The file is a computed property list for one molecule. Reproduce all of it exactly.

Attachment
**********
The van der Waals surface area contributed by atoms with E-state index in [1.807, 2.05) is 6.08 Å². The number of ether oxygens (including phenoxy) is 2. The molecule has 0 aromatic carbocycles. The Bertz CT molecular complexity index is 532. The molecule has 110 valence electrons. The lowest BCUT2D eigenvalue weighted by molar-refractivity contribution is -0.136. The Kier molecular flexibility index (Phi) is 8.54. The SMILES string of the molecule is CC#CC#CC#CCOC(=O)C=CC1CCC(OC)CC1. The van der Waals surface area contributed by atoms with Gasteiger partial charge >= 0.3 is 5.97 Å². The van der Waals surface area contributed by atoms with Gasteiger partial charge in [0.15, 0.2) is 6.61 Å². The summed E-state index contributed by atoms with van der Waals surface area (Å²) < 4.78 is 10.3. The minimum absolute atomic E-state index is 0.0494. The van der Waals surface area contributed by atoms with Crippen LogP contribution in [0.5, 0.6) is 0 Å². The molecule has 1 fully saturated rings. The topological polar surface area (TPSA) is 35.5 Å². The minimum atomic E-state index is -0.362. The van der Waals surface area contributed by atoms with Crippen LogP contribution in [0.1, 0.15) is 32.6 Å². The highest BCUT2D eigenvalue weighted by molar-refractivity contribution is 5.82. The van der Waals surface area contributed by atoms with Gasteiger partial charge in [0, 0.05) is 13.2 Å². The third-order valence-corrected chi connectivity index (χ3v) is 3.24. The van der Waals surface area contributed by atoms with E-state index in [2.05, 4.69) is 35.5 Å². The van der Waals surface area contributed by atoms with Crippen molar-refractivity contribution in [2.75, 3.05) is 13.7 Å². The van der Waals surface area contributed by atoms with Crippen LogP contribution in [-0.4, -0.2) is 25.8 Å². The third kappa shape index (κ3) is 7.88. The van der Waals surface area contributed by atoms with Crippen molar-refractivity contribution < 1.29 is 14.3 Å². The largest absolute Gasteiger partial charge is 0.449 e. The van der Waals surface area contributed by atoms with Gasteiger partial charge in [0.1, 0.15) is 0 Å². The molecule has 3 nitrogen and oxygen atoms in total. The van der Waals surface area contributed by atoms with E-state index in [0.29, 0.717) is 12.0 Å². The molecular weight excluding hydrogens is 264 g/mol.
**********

The van der Waals surface area contributed by atoms with E-state index in [1.807, 2.05) is 6.08 Å². The number of ether oxygens (including phenoxy) is 2. The molecule has 0 aromatic carbocycles. The Bertz CT molecular complexity index is 532. The molecule has 110 valence electrons. The lowest BCUT2D eigenvalue weighted by molar-refractivity contribution is -0.136. The Kier molecular flexibility index (Phi) is 8.54. The SMILES string of the molecule is CC#CC#CC#CCOC(=O)C=CC1CCC(OC)CC1. The van der Waals surface area contributed by atoms with Gasteiger partial charge >= 0.3 is 5.97 Å². The van der Waals surface area contributed by atoms with Gasteiger partial charge in [0.15, 0.2) is 6.61 Å². The summed E-state index contributed by atoms with van der Waals surface area (Å²) < 4.78 is 10.3. The minimum absolute atomic E-state index is 0.0494. The van der Waals surface area contributed by atoms with Crippen LogP contribution in [0.5, 0.6) is 0 Å². The molecule has 1 fully saturated rings. The topological polar surface area (TPSA) is 35.5 Å². The minimum atomic E-state index is -0.362. The van der Waals surface area contributed by atoms with Crippen LogP contribution in [0.1, 0.15) is 32.6 Å². The highest BCUT2D eigenvalue weighted by molar-refractivity contribution is 5.82. The van der Waals surface area contributed by atoms with Gasteiger partial charge in [0, 0.05) is 13.2 Å². The third-order valence-corrected chi connectivity index (χ3v) is 3.24. The van der Waals surface area contributed by atoms with E-state index in [2.05, 4.69) is 35.5 Å². The van der Waals surface area contributed by atoms with Crippen molar-refractivity contribution in [2.75, 3.05) is 13.7 Å². The van der Waals surface area contributed by atoms with Crippen LogP contribution in [-0.4, -0.2) is 25.8 Å². The third kappa shape index (κ3) is 7.88. The van der Waals surface area contributed by atoms with Crippen molar-refractivity contribution < 1.29 is 14.3 Å². The largest absolute Gasteiger partial charge is 0.449 e. The van der Waals surface area contributed by atoms with Gasteiger partial charge in [0.1, 0.15) is 0 Å². The molecule has 3 nitrogen and oxygen atoms in total. The van der Waals surface area contributed by atoms with E-state index in [0.29, 0.717) is 12.0 Å². The molecular weight excluding hydrogens is 264 g/mol.